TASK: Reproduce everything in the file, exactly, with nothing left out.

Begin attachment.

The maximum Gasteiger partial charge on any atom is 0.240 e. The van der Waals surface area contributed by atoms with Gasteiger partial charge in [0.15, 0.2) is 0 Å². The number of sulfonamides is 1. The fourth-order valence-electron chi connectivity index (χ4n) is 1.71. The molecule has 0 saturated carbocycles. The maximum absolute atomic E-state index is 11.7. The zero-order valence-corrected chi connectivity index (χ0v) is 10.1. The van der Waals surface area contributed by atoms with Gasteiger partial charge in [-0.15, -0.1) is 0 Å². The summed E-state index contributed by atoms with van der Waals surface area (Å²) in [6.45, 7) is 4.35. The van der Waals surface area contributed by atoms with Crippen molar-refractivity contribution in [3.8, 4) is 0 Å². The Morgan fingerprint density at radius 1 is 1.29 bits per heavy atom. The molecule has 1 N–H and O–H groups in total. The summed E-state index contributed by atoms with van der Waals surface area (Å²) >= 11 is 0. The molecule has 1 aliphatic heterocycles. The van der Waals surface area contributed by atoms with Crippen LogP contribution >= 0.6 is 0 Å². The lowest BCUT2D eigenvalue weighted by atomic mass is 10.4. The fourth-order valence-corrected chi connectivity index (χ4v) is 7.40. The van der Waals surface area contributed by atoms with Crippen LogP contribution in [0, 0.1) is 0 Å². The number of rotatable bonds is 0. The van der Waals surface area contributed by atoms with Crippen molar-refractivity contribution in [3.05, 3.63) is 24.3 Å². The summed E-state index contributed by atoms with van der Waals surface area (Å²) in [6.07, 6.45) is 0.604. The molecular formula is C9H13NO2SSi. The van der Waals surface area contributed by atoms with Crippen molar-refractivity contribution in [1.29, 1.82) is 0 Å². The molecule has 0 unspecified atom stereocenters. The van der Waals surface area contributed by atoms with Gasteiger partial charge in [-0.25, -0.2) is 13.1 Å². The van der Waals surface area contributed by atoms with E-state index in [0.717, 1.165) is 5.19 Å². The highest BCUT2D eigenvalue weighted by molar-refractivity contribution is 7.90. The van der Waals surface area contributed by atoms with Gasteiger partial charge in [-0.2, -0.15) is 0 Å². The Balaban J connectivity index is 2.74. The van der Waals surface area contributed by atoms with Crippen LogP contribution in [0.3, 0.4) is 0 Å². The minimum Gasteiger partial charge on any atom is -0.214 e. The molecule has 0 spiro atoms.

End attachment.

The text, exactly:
The maximum Gasteiger partial charge on any atom is 0.240 e. The van der Waals surface area contributed by atoms with Gasteiger partial charge in [0.15, 0.2) is 0 Å². The number of sulfonamides is 1. The fourth-order valence-electron chi connectivity index (χ4n) is 1.71. The molecule has 0 saturated carbocycles. The maximum absolute atomic E-state index is 11.7. The zero-order valence-corrected chi connectivity index (χ0v) is 10.1. The van der Waals surface area contributed by atoms with Gasteiger partial charge in [-0.15, -0.1) is 0 Å². The summed E-state index contributed by atoms with van der Waals surface area (Å²) in [6.45, 7) is 4.35. The van der Waals surface area contributed by atoms with Crippen molar-refractivity contribution in [3.8, 4) is 0 Å². The Morgan fingerprint density at radius 1 is 1.29 bits per heavy atom. The molecule has 1 N–H and O–H groups in total. The summed E-state index contributed by atoms with van der Waals surface area (Å²) >= 11 is 0. The molecule has 1 aliphatic heterocycles. The van der Waals surface area contributed by atoms with Crippen LogP contribution >= 0.6 is 0 Å². The lowest BCUT2D eigenvalue weighted by atomic mass is 10.4. The fourth-order valence-corrected chi connectivity index (χ4v) is 7.40. The van der Waals surface area contributed by atoms with Crippen LogP contribution in [0, 0.1) is 0 Å². The number of rotatable bonds is 0. The van der Waals surface area contributed by atoms with Crippen molar-refractivity contribution in [3.05, 3.63) is 24.3 Å². The summed E-state index contributed by atoms with van der Waals surface area (Å²) in [6.07, 6.45) is 0.604. The molecular formula is C9H13NO2SSi. The van der Waals surface area contributed by atoms with Crippen molar-refractivity contribution in [1.29, 1.82) is 0 Å². The molecule has 0 unspecified atom stereocenters. The van der Waals surface area contributed by atoms with Gasteiger partial charge in [-0.25, -0.2) is 13.1 Å². The van der Waals surface area contributed by atoms with E-state index in [0.717, 1.165) is 5.19 Å². The highest BCUT2D eigenvalue weighted by molar-refractivity contribution is 7.90. The van der Waals surface area contributed by atoms with Gasteiger partial charge in [-0.2, -0.15) is 0 Å². The Balaban J connectivity index is 2.74. The van der Waals surface area contributed by atoms with Crippen LogP contribution in [0.3, 0.4) is 0 Å². The minimum Gasteiger partial charge on any atom is -0.214 e. The molecule has 0 spiro atoms.